In the ruling issued on Dec. 27 in the U.S. District Court for the Southern District of Illinois, Chief Judge Nancy Rosenstengel ruled that the Transgender Executive Council (TEC) within the BOP must evaluate a request from Cristina Nichole Iglesias – a 47-year-old trans woman who has been in custody for more than 27 years – for gender-affirming care by Jan. 24. 

If the TEC recommends Iglesias for gender-affirming care, the BOP’s medical director must assess Iglesias within 30 days and report to the court about progress on locating a surgeon. 

If the TEC decides not to recommend Iglesias for surgery, they must provide a detailed explanation to the court. 

“For years, Cristina has suffered greatly from the denial of appropriate healthcare and the constant threats to her life while in BOP detention,” said John Knight, LGBTQ Project director at the American Civil Liberties Union (ACLU) of Illinois. “Cristina has fought for years to get the treatment the Constitution requires. The court’s order removes the unnecessary hurdles and delays BOP has repeatedly constructed to prevent her from getting the care that she urgently needs.”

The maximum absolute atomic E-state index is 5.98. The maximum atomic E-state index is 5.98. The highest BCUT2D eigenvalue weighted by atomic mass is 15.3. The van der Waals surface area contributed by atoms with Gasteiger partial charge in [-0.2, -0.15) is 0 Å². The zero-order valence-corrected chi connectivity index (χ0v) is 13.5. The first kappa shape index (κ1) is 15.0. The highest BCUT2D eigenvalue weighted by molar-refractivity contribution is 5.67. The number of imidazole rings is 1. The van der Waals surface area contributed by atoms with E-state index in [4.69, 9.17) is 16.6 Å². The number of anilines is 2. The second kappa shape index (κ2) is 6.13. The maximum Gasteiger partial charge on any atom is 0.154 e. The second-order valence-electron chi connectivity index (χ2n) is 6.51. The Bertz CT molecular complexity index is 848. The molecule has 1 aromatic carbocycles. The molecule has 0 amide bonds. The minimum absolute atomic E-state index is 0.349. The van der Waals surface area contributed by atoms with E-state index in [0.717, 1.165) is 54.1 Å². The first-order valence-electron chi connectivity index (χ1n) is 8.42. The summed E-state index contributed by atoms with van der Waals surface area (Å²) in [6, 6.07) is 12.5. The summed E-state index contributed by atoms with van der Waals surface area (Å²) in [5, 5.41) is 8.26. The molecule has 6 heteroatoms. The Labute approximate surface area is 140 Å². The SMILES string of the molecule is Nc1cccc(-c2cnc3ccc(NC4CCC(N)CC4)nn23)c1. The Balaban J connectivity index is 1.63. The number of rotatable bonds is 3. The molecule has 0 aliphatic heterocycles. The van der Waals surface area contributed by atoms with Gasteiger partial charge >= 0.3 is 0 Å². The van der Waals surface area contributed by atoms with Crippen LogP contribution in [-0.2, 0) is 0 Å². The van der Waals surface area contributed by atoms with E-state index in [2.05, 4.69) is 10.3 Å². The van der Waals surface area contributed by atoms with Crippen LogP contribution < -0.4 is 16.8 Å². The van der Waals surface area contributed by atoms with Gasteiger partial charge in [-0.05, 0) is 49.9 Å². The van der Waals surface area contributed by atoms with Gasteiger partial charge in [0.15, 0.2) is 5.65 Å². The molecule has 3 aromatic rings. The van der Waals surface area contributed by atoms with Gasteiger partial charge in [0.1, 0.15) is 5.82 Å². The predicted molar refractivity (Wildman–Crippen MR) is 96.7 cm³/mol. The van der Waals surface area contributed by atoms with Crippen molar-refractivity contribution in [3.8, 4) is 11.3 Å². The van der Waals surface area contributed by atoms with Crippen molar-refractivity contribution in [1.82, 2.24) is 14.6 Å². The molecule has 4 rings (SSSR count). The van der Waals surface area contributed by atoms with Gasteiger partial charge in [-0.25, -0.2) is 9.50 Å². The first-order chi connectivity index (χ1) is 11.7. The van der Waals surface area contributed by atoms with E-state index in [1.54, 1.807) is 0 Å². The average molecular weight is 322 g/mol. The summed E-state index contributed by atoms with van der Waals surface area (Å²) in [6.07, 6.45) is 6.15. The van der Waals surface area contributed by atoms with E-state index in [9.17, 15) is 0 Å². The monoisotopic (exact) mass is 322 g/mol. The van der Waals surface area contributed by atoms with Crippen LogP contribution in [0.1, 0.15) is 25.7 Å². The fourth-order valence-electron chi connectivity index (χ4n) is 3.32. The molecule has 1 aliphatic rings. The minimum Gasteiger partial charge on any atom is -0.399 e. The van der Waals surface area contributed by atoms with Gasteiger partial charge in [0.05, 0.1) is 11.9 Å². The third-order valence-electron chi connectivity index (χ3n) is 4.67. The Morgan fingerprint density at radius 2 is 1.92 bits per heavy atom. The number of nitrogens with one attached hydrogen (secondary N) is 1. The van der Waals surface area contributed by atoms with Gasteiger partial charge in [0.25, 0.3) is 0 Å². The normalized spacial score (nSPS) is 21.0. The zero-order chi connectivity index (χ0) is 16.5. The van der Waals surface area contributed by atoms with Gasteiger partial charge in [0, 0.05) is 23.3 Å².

Iglesias has been seeking gender-affirming care since at least January 2016.

According to the ACLU of Illinois, the BOP has known Iglesias is a trans woman since she first arrived in prison in 1994. Yet, she was “denied basic medical care to treat her gender dysphoria and was housed in men’s prisons for more than two decades, where she experienced severe physical and sexual violence.” 

The ruling adds that BOP staff has “failed to protect her.”